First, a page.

Tesla attempting to bypass dealers, dealers cry foul

This undated photo provided by Tesla Motors shows the Model 3 car. The promise of an affordable electric car from Tesla Motors had hundreds of people lining up to reserve one. At a starting price of $35,000 — before federal and state government incentives — the Model 3 is less than half the cost of Tesla's previous models. (Tesla Motors via AP)

HARTFORD, Conn. (WTNH) — Tesla makes a luxury sedan and SUV that runs on all electric power and thus are ‘zero emission’ vehicles. The price tag is well beyond most people’s budget.  But by the end of this year Tesla will start delivering the mass market, affordable Model 3 which with federal and state tax credits will cost under $30,000. They already have orders for over 400,000.

Tesla is attempting to get state lawmakers to allow them to sell directly to consumers rather than going through dealers like every other car brand. There are 250 auto dealers in the state employing about 14,000 people and they don’t see any reason why Tesla should be afforded this loophole in state law.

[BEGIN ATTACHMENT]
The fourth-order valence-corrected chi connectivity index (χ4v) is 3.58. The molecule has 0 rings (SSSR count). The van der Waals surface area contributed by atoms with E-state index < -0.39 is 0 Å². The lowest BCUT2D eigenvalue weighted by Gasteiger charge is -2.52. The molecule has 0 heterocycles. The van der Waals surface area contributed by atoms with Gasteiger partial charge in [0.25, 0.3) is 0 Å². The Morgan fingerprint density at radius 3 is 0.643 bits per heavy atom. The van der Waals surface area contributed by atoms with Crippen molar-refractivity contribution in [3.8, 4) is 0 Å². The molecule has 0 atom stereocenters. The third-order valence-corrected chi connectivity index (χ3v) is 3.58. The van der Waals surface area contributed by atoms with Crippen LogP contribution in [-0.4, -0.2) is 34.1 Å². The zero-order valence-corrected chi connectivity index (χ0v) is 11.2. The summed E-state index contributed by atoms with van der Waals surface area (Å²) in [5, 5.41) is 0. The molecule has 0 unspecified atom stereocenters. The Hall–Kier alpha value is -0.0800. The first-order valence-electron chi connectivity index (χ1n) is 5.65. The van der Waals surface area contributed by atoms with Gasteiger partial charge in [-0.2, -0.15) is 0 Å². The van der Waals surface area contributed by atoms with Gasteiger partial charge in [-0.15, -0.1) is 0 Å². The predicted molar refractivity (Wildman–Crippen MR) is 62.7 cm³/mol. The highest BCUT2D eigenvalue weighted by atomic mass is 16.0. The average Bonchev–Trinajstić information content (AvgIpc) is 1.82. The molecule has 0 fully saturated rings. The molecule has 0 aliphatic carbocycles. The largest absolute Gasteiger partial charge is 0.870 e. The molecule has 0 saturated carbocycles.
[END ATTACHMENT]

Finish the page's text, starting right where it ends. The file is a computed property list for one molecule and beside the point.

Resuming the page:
Paul Koerner of New Haven is a mechanic at Jackson Chevy in Middletown.

“It’s my opinion that it is looking for an exception and I  don’t see a reason for it based on the technical data,” said Koerner.

But Tesla believes they are different from everyone else because they are ‘electric only’ vehicles.

“We have the best opportunity to convince folks that electric vehicles are right for their driving lifestyle if we have our own stores to help educate them on that concept,” said Will Nicholas of Tesla who is Manager of Government Relations for the Northeast.

Many existing Connecticut auto dealers would like to sell Teslas, but Tesla believes they wouldn’t push electric vehicles as aggressively. Even though many of the existing auto dealers already sell electric cars and hybrids and that the majority of electric, plug-in and hybrid electric cars on the road in Connecticut were sold by the existing dealers.

“There’s no question at all it would cost jobs. Tesla is centralizing jobs,” said Tamera Jackson of Jackson Chevrolet.

“We think it’s a pro-consumer law that all the other manufacturers follow and we shouldn’t carve out an exception for one company,” said Jim Fleming of the Connecticut Auto Dealers Association.

This is the third year in a row that Tesla has been pushing this. They say Connecticut is very important in their marketing strategy.

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